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Discussion Starter #1 (Edited)
Here is a hot subject in the gun world. I would like to have a down to earth unbiased discussion based purely on facts. In the gun community I see a lot of guys knocking polymer or holding aluminum above polymer. Both materials are rigid and have proven to be affective. Some of the finest defensive rifles and handguns on the market are made with polymer lowers, furniture or even complete body shells for example, (scars, ps90, tavors, arx 160, acr, Glock) just to list a few. Some of the guns I listed are regarded as some of the most reliable and advanced firearms on the market today. So my question is, is why do you think some people hold aluminum lowers above polymer? Do you think over time polymer will be the future in light weight advanced weaponry?



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Here is a hot subject in the gun world. I would like to have a down to earth unbiased debate based purely on facts. In the gun community I see a lot of guys knocking polymer or holding aluminum above polymer. Both materials are rigid and have proven to be affective. Some of the finest defensive rifles and handguns on the market are made with polymer lowers, furniture or even complete body shells for example, (scars, ps90, tavors, arx 160, acr, Glock) just to list a few. Some of the guns I listed are regarded as some of the most reliable and advanced firearms on the market today. So my question is, is why do you think people hold aluminum lowers above polymer? Do you think over time polymer will be the future in light weight advanced weaponry?



Thanks for looking
Ask Beretta.:spank:

I think it is very cool to have a few items with metal internals and poly wraps, but still cool to have a Vepr12, Kalashnikov, or a 1911 that can survive certain things.

Certain 5.7 pistols made around a specific idea of polymer will last in its own way, away from the rust factors of time.

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Old school takes a while to die. When the M16 was first introduced, a lot old salts turned their noses up at it, thinking if a rifle wasn't made of blued steel and walnut it was not a proper battle rifle.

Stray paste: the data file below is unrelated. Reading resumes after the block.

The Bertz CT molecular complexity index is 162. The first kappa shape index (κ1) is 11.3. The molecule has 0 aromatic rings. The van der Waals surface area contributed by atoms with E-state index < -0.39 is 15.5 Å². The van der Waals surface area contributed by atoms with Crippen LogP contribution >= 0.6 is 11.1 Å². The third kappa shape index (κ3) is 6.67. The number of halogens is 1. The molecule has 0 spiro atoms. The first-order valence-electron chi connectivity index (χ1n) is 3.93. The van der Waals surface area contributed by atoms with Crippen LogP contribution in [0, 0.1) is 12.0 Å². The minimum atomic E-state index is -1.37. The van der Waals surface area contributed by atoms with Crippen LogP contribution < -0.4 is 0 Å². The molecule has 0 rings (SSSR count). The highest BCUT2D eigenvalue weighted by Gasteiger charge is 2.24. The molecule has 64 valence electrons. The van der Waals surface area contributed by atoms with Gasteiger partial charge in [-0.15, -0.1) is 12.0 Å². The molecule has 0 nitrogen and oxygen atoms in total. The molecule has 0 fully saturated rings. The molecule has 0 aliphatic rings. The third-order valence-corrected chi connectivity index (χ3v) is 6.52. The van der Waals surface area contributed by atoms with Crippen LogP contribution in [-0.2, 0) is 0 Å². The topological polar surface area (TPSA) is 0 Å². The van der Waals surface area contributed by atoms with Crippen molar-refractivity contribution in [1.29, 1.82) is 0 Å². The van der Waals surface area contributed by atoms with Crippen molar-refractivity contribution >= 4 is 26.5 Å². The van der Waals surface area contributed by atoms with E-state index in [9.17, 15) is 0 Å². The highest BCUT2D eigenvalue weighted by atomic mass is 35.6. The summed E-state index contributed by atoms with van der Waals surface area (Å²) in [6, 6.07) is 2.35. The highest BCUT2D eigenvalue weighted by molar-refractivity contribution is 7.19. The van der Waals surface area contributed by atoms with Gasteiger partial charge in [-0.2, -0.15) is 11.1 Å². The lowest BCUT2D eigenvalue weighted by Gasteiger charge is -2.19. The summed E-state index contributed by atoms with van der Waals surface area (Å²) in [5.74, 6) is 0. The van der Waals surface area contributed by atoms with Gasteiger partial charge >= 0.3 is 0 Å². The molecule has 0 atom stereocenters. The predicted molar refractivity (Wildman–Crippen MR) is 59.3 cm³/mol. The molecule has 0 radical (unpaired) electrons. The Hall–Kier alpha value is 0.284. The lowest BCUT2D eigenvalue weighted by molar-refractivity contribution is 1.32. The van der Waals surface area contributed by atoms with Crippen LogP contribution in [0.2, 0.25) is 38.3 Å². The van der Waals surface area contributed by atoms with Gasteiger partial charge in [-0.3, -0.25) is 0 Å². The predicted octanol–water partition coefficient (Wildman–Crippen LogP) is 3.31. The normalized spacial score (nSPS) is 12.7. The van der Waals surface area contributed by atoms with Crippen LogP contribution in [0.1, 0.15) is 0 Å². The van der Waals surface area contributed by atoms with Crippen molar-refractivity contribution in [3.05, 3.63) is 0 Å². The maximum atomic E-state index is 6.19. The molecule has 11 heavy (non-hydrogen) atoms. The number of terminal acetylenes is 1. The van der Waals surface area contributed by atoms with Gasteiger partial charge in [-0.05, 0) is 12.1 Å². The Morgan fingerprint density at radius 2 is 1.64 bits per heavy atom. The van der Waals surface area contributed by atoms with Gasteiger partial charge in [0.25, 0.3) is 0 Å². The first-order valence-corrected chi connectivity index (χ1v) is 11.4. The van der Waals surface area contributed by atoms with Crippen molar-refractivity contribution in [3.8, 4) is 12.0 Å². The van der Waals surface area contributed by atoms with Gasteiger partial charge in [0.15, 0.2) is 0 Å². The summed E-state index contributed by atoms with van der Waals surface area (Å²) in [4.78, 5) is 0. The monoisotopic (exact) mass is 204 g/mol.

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I have only had a few polymer pistols. I had no problem with them being polymer, there were other things I didn't like about them. I had a USP 9mm compact with the worst trigger on earth. An FNP .45 that was extremely ammo picky and the mag could not take a 2 foot drop without falling apart and spitting ammo and parts everywhere. A 5.7 that was lucky to cycle an entire mag, the trigger was crap as well. Out of all the polymer pistols I had, the SIG SP2022 had the best trigger, ergonomics, reliability, and value of them all. The FS200 is my all time favorite rifle, and I have a SCAR 17 on order, so I am not opposed to polymer firearms or parts.
 

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With the oncoming of 3d printing, I believe that the mindset that steel/aluminum is stronger than polymer will die off (with the exception of revolvers). The problem I have with polymer has actually nothing to do with polymer itself but instead with the guns that are made of it. Glock, M&P, Springfield, etc have all been using the same basic designs for years with little to no improvements or new styles/models. With that said, I always have and always will prefer 1911s, CZs, SIGs & Beretta to polymer guns. I do not fear nor dislike polymer itself, I just don't like the function/ergonomics or the cosmetics of the guns currently made with it. My :th_002:
 

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Discussion Starter #6
I normally see the people knock polymer when it comes to the ar 15 / m4 variant type rifles. I could never understand how the guy who told me that poly ar lowers are crap and went off then went off bashing the material properties of polymer as well. But the same guy owns a Glock, this is why I could never understand why certain people have no problem trusting Magpul pmags and glocks but not a poly lower. So based on factual reasoning the only thing I can come up with is that certain people have an ignorance to the tolerances of polymer. Often times they know very little about aluminum and trust it because metal is suppose to be strong. While I think the misconception may be that people think polymer is just like any other plastic and there fore weaker and less reliable than metal. I think a lot less people would bash polymer if they were to look at both of the materials and their properties and weigh out the pros and cons and physically torture testing both materials.